EU Eyes Stronger Rules For Big Tech Than Smaller Firms
The European Union (EU) is looking to implement two-tier legislation in its new Digital Services Act to put greater responsibility on Big Tech’s shoulders to help remove more illegal content and fight counterfeit items, Financial Times (FT) reports.
The rules would mark the first new changes to the bloc’s internet regulations in 20 years.
Brussels’ plan is to adopt “asymmetric measures” in which the biggest companies are subject to more stringent rules than smaller rivals, according to an executive summary from the Digital Services Act seen by FT.
The use of asymmetric rules “will ensure that smaller emerging competitors are boosted, helping competitiveness, innovation and investment in digital services, while targeting specific harms emerging from large platforms,” FT quoted from the executive summary.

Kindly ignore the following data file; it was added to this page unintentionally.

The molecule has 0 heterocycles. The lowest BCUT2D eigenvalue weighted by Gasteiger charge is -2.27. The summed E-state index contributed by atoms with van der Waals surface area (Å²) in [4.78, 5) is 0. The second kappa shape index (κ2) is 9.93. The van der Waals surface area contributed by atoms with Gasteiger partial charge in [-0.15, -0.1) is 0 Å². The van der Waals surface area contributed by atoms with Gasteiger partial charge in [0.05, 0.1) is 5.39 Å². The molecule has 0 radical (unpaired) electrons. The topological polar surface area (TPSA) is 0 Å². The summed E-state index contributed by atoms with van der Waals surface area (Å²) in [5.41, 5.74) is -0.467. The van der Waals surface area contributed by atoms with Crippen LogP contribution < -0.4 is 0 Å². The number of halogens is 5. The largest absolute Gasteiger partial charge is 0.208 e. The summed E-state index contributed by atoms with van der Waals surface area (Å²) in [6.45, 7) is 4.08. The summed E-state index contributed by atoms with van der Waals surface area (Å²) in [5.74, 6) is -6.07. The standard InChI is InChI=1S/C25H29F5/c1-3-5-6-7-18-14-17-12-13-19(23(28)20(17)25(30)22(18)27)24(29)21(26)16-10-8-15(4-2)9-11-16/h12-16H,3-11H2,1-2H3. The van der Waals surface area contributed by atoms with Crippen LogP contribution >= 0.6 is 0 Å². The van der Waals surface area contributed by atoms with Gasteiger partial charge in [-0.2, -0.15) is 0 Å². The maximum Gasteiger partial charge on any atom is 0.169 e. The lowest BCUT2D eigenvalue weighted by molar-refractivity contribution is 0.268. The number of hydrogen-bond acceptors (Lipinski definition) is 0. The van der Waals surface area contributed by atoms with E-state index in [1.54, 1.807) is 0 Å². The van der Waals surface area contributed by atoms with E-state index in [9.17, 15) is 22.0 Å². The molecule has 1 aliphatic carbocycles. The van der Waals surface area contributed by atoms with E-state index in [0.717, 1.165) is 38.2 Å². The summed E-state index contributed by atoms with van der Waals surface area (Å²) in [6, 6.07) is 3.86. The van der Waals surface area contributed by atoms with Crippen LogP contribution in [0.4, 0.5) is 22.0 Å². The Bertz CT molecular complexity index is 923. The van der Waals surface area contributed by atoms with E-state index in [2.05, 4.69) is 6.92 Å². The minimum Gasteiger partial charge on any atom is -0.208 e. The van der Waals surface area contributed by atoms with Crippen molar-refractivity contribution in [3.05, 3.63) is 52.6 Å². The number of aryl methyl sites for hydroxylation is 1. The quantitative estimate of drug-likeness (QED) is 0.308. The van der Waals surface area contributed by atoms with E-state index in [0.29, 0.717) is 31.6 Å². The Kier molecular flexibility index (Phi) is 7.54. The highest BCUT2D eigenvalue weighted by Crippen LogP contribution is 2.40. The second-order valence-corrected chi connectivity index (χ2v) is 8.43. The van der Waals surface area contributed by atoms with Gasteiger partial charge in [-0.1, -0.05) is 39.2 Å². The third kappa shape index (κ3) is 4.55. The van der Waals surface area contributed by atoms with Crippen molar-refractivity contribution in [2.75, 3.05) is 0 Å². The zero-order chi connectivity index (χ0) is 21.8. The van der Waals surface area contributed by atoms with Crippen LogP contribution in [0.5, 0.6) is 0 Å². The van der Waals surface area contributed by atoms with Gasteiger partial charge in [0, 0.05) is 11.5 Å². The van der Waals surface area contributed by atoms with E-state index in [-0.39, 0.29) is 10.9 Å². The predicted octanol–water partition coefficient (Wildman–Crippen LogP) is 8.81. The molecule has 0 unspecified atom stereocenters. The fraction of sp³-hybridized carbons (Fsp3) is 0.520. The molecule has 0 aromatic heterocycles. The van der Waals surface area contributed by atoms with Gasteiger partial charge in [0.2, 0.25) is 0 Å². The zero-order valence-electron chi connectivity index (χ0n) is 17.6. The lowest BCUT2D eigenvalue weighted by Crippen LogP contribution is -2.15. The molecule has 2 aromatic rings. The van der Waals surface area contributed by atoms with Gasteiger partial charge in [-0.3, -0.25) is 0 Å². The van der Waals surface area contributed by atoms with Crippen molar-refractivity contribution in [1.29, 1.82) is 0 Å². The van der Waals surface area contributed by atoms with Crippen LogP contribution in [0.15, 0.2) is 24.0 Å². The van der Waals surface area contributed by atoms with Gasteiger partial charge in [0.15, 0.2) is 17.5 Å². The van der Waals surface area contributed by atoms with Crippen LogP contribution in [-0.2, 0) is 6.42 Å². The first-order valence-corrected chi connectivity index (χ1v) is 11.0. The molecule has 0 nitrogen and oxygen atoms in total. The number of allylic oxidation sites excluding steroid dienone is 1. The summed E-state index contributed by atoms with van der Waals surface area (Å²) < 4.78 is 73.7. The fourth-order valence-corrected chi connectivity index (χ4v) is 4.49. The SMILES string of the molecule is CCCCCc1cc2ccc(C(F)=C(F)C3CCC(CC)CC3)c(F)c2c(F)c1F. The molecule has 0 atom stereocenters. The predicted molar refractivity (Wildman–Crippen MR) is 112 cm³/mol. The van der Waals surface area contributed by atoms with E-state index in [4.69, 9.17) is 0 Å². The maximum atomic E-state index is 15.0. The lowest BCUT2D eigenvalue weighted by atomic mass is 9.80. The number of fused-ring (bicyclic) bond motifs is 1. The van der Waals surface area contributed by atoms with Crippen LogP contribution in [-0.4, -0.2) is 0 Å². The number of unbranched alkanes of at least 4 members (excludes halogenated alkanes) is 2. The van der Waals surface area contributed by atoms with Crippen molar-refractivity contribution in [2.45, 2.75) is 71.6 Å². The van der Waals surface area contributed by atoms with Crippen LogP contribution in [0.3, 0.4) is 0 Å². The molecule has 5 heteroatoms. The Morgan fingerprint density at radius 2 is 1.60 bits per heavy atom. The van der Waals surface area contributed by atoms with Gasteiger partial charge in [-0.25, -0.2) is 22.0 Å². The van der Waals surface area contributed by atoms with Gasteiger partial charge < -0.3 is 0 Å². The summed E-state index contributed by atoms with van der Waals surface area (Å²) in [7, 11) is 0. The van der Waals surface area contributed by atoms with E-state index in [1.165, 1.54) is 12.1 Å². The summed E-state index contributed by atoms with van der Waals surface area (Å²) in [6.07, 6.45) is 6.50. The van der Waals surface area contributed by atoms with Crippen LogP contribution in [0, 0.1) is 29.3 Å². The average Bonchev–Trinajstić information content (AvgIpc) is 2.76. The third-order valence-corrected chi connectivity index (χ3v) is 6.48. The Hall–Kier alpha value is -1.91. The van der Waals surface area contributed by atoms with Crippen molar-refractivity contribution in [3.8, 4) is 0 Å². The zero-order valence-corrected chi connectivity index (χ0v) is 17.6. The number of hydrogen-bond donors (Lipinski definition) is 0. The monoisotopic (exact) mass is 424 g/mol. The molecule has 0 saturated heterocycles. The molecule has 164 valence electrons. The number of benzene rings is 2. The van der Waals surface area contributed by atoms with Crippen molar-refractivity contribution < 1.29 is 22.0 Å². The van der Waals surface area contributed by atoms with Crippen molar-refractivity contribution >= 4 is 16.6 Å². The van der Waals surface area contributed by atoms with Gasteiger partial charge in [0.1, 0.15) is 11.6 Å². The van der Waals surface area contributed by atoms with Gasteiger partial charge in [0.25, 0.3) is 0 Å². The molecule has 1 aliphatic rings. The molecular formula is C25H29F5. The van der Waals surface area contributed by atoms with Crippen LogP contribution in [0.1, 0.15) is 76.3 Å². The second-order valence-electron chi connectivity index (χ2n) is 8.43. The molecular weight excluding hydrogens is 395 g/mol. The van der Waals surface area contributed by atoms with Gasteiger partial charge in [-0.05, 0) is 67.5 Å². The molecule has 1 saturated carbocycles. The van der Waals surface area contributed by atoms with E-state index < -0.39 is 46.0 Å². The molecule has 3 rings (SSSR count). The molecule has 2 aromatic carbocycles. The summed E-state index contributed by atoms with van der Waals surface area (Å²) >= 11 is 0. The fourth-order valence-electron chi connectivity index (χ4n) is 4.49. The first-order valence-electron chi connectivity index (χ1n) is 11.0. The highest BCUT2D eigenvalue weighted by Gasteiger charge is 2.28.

By doing this, the EU could also see an increase in cross-border digital trade by 1 to 1.8 percent, FT writes.
While the executive summary didn’t detail how the asymmetric measures would be scaled, a separate piece of legislation called the Digital Markets Act says that the criteria for “gatekeeper platforms” could include the number of EU countries the companies trade in, revenue size and user numbers, FT writes.
There have been critical comments about the idea of asymmetric rules already, with YouTube Chief Product Officer Neal Mohan saying he thought the rules should apply to all countries.
The move is intended as a pushback to the allegations commonly leveled at Facebook, Google and other such companies that they use their massive power to roll over smaller rivals. The tech giants have feared all year that new EU rules would target them more harshly — and FT’s reporting seems to indicate that could happen. They’ll likely argue that the new rules are just more of the aggressive steps Brussels is taking against their platforms.
Another reason those companies have bucked against the rules: regulators will likely also craft new rules about big companies sharing data to allow more transparency and competition.